The first such nuclear power plant in the U.S. may actually be the expansion of South Texas Nuclear Project, which is planned to have reactors 3 and 4 added to the existing 1 and 2. The project proponents claim they can build the expansion for $13 billion, as stated above, which I do not in any way believe. The actual cost will be approximately $25 billion, and its owners will have serious problems selling the power from the plant. The reactors are to be 1,350 MW each in size, for a total of 2,700 MW. Per solid and reliable cost estimating methodology presented by Craig A. Severance, CPA, the STNP expansion will cost $10,000 per kW, or $27 billion. Of course, as the project experiences delays in construction, interest costs will mount and the cost could easily exceed $30 billion. Also, Mr. Severance's cost estimate did not include (because the new requirement was not yet law) the design to withstand the impact from a large commercial aircraft, for the reactor dome, the cooling system, and spent fuel storage areas. As I wrote elsewhere on this blog, that is a tall order (and very expensive) if the cooling towers must withstand a large aircraft impact. By large, the regulation refers to a fully loaded Boeing 747 or an Airbus 380.
The people of San Antonio, who are supposed to own a large portion of the STNP expansion, will pay very high power costs, perhaps the highest in the nation, if the expansion is built. This does provide a silver lining, as the high power costs will give great incentives for electric customers to install self-generation systems, such as cogeneration, combined heat and power systems, solar panels, and wind-generators where appropriate.
It is also quite instructive that the STNP is located only a few miles from Corpus Christi, and that offshore Corpus Christi for 50 miles out into the Gulf, and 75 miles south, lies one of the U.S.' greatest and consistent wind resources. The wind there averages a Class 5, or 20 miles per hour. The U.S. MMS is preparing to lease that offshore area to wind-power developers.
It is also quite instructive that the leading competitor to nuclear power, natural gas-fired plants, are having a banner time due to the very low prices of natural gas. The current economic recession is only a small part of that, what is a major reason for low gas prices is the discovery and production of huge amounts of gas from shale formations, and the LNG plants that are now online and producing around the world. Natural gas is easily capable of base-load power generation, and more importantly, in load-following.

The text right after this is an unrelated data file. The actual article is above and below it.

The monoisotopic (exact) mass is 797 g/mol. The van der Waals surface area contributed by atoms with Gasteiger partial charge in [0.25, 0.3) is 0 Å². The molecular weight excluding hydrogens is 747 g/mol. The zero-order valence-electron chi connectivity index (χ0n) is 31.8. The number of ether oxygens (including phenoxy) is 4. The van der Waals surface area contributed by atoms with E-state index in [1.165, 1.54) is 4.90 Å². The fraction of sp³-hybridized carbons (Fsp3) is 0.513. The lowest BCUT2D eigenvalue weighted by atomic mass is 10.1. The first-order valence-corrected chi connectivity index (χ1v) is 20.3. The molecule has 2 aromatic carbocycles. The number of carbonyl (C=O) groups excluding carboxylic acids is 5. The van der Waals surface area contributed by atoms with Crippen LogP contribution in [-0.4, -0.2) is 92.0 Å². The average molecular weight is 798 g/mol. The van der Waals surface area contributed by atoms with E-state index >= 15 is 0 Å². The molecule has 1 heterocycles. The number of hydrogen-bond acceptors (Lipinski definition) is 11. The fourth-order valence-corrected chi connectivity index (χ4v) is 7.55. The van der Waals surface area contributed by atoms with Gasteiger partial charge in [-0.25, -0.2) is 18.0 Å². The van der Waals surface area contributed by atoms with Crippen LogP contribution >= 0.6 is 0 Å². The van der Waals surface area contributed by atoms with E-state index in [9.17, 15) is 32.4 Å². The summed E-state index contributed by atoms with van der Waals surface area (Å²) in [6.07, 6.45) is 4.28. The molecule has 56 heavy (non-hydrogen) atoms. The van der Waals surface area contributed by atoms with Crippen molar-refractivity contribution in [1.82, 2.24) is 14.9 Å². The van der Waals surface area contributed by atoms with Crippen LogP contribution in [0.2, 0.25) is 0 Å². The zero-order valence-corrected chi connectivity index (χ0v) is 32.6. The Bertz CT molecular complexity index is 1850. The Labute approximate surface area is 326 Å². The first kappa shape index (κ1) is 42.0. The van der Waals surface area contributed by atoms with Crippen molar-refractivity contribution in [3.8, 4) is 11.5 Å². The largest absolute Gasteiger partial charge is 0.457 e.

These are interesting times, and if indeed the STNP expansion obtains its financing, and construction permits, it will be fascinating to see who remains as a customer 10 years later. And, when STNP fails, other utilities around the nation will take note. This could be the last nuclear plant built in the U.S., ever.
UPDATE 1, August 3, 2009: Today Marathon announced the project will cost $3.7 billion and is 91 percent complete with startup scheduled as planned for 4Q 2009. Therefore, cost overrun is 10 out of 27, or 37 percent. The additional costs ($300 million) are for materials price escalation. Link is here.
UPDATE 2, October 30, 2009: The Marathon Garyville refinery is in the startup phase, indicating on-schedule completion. Good job, guys. Now, if only nuclear power plant builders (a far simpler, less complex process) could learn a few lessons from the oil refining industry. Apparently not.
At latest press, STNP expansion is now projected (by Toshiba, the reactor vendor) to cost $17 billion - not $13 billion as previously stated by them - representing almost a 33 percent increase. This expansion project has yet to turn one shovel of dirt. One would think that Toshiba would know the cost, as their technology is loudly touted as "proven." Again, apparently not.
Roger E. Sowell, Esq.
Energy and Climate Change Attorney